He cited among his reasons a lack of priority that the personnel cost savings target of 1.25 million dollars has taken in city negotiations that he believes will fall well short of that type of savings and will occur so late in the fiscal year that any cost savings realized with be mitigated in impact on the budget shortfall.
“At this moment in time, I’m not currently in favor of the extension of the existing sales tax override if our financial system isn’t fundamentally overhauled. “
He concluded by saying:
“I don’t feel that after this round of negotiations we’ll be at a place where we want to be and making our target. For that reason I don’t feel we can do this at this time.”
Here are his full comments at considerable length:
I want to make some statements on the primary question that is before tonight which is about staff is seeking council input or feedback on the presentation of the extension of the sales tax override on next year’s ballot. I want to preface my comments saying that as a council candidate in 2004, one of all candidates who supported Measure P, I believe Councilmember Greenwald, Councilmember Souza, and the Mayor Pro Tem stood for election at that time. We all supported Measure P, it was about people, parks, and programs, that’s what I remember.
As we all know the city is continuing to face issues with regards to employee compensation. The council is still negotiating, we’re still trying to reach a target of $1.25 million in personnel cost savings. But I think we’re going to be far off from that. We’re poised to miss that modest personnel costs savings target of $1.25 million because I believe there are two reasons.
One, we have not made our target a cornerstone of our negotiations. It has not been, I feel, a principle that we want to uphold to reach in the midst of our negotiations and I don’t believe we negotiated soon enough. I think we’re in a situation where I think we’re already halfway into the current fiscal year and we’re not going to nearly reap the benefit of negotiating with our labor partners here.
So the current sales tax override sunsets in 2010 and that means that any sales tax measure that we present to the voters should be considered as a new tax. We may consider it an extension, just as we talked about Measure J, the extension of that, but we are presenting a new measure to the voters and any extension of the current sales tax should be considered a new measure.
At this moment in time, I’m not currently in favor of the extension of the existing sales tax override if our financial system isn’t fundamentally overhauled. Some people might say it’s easy for me to take such a position at this time because I’m right about to leave the council. Some people won’t necessarily take the position that I’m hold now seriously because I won’t be on the council deal with what possibly would amount to a $3 million budget shortfall.
I don’t want the members of the community to think it’s merely a city council problem. I know there may not be many members of the public to think about what a $3 million shortfall might be, but it is a community problem and I remain a member of the community even after I step down off the council. I wouldn’t necessarily oppose this extension of the sales tax lightly because it does help to pay for the general fund supported programs that I feel are very important and are near and dear to my heart. In fact I consider myself a strong advocate for such programs and services.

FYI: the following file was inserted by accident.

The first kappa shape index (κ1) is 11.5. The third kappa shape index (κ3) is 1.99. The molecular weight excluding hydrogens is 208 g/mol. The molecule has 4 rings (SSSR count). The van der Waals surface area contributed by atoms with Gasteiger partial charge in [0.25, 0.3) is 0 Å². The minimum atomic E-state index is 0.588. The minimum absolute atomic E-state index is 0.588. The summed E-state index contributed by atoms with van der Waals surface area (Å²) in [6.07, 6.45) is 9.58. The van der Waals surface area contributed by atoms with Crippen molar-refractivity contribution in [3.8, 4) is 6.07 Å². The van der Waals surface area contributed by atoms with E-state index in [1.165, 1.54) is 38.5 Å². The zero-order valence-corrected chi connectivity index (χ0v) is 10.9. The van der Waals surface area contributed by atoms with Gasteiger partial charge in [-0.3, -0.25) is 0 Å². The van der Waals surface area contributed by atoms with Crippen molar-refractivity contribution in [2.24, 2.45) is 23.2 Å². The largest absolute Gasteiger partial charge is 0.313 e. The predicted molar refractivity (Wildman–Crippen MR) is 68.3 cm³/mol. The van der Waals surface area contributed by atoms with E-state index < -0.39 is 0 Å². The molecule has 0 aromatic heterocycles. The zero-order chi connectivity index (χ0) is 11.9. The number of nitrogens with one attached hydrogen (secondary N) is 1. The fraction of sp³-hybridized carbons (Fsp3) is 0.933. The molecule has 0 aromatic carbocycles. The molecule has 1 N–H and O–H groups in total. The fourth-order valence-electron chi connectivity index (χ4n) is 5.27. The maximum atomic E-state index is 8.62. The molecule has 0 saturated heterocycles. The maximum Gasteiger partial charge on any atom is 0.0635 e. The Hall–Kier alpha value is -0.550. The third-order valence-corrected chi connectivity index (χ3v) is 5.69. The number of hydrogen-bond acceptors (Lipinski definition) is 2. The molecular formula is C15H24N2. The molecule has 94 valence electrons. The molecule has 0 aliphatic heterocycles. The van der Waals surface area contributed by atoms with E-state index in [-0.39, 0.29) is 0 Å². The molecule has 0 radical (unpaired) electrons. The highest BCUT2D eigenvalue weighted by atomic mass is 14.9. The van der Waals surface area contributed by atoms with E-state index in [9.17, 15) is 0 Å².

We cannot simply ask citizens to continue funding, what I consider, an unsustainable model for the sake of buying time. The time is now to make structural changes to our budget and to our compensation model. I feel that asking the voters to continue to fund that model is not the right thing to do. It is a very difficult thing for me to say because on the one hand I’m here asking for support to keep programs and services whole and on the other, possibly takings away from the budget several million dollars that would support programs like that.
I do this because I feel that it is the only leverage that I have with my colleagues and with the community to highlight the problem that we have. To not just say that we need to extend the sales measure because we need to do it, that’s critical. I just don’t think that’s enough. We’re going to come to renewal of the parks’ tax and we’re going to say that that’s critical too and it may be. But unless we do something to prove to the voters that we deserve their continued support in a supplemental fashion, when they’re already paying the municipal services tax, when they’re for the public safety charge on their utility bills, when they’re already paying in other ways in this community. In fact, this is a community that passed school revenue enhancement measures twice, in two Novembers.
I think this is a very generous community. It’s not about what we can afford to give as citizens. I think it comes to, what are we going to do to be accountable and what are we going to do to prove that we deserve this community’s support even if it is a half-cent on every dollar spent in retail, restaurants, and services.
So unless we do something that shows that we’re moving significantly in a direction to do some structural change, I don’t know that I can lend my support. Some say that our approach to fiscal change should be incremental and I don’t necessarily disagree with that. I agree that change needs to be incremental. But we’re poised to not be as deliberate as we need to be.
I don’t feel that after this round of negotiations we’ll be at a place where we want to be and making our target. For that reason I don’t feel we can do this at this time, and I suspect that there will be a majority that will want to go along with this, which is fine, but I hope that we do something to evidence the fact that we are making structural change in the future.
—David M. Greenwald reporting